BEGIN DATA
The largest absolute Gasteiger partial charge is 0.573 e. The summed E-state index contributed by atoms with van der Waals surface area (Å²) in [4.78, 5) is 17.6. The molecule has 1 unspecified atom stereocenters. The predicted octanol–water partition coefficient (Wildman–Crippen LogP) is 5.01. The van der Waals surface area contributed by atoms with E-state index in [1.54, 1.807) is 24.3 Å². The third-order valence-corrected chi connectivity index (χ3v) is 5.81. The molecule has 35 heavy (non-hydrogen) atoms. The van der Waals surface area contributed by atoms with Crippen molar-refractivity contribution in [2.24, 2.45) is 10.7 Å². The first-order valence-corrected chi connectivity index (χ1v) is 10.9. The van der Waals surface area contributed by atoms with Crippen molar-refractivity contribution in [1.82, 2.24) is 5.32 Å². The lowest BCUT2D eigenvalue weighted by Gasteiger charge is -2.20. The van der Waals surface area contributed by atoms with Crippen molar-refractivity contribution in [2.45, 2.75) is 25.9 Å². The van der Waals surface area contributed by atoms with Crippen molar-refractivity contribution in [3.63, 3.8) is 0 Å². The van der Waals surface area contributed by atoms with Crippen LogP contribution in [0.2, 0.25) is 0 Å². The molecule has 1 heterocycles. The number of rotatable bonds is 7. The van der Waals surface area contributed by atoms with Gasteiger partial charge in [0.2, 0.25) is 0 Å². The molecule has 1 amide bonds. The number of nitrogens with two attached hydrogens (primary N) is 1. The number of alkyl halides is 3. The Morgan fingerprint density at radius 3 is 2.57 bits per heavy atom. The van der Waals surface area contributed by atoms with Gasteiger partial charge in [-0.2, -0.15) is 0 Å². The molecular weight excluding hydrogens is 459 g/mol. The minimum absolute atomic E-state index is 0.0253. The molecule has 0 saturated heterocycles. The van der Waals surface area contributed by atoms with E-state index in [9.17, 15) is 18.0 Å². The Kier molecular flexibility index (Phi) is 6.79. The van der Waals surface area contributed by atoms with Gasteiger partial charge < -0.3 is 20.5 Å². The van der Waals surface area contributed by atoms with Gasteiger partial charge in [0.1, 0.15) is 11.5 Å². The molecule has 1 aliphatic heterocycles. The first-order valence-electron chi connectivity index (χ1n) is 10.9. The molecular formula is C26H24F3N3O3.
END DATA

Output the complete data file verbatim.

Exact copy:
The largest absolute Gasteiger partial charge is 0.573 e. The summed E-state index contributed by atoms with van der Waals surface area (Å²) in [4.78, 5) is 17.6. The molecule has 1 unspecified atom stereocenters. The predicted octanol–water partition coefficient (Wildman–Crippen LogP) is 5.01. The van der Waals surface area contributed by atoms with E-state index in [1.54, 1.807) is 24.3 Å². The third-order valence-corrected chi connectivity index (χ3v) is 5.81. The molecule has 35 heavy (non-hydrogen) atoms. The van der Waals surface area contributed by atoms with Crippen molar-refractivity contribution in [2.24, 2.45) is 10.7 Å². The first-order valence-corrected chi connectivity index (χ1v) is 10.9. The van der Waals surface area contributed by atoms with Crippen molar-refractivity contribution in [1.82, 2.24) is 5.32 Å². The lowest BCUT2D eigenvalue weighted by Gasteiger charge is -2.20. The van der Waals surface area contributed by atoms with Crippen molar-refractivity contribution in [2.45, 2.75) is 25.9 Å². The van der Waals surface area contributed by atoms with Crippen molar-refractivity contribution in [3.63, 3.8) is 0 Å². The van der Waals surface area contributed by atoms with Crippen LogP contribution in [0.2, 0.25) is 0 Å². The molecule has 1 heterocycles. The number of rotatable bonds is 7. The van der Waals surface area contributed by atoms with Gasteiger partial charge in [0.2, 0.25) is 0 Å². The molecule has 1 amide bonds. The number of nitrogens with two attached hydrogens (primary N) is 1. The number of alkyl halides is 3. The Morgan fingerprint density at radius 3 is 2.57 bits per heavy atom. The van der Waals surface area contributed by atoms with Gasteiger partial charge in [-0.2, -0.15) is 0 Å². The molecular weight excluding hydrogens is 459 g/mol. The minimum absolute atomic E-state index is 0.0253. The molecule has 0 saturated heterocycles. The van der Waals surface area contributed by atoms with E-state index in [9.17, 15) is 18.0 Å². The Kier molecular flexibility index (Phi) is 6.79. The van der Waals surface area contributed by atoms with Gasteiger partial charge < -0.3 is 20.5 Å². The van der Waals surface area contributed by atoms with Gasteiger partial charge in [0.1, 0.15) is 11.5 Å². The molecule has 1 aliphatic heterocycles. The first-order valence-electron chi connectivity index (χ1n) is 10.9. The molecular formula is C26H24F3N3O3.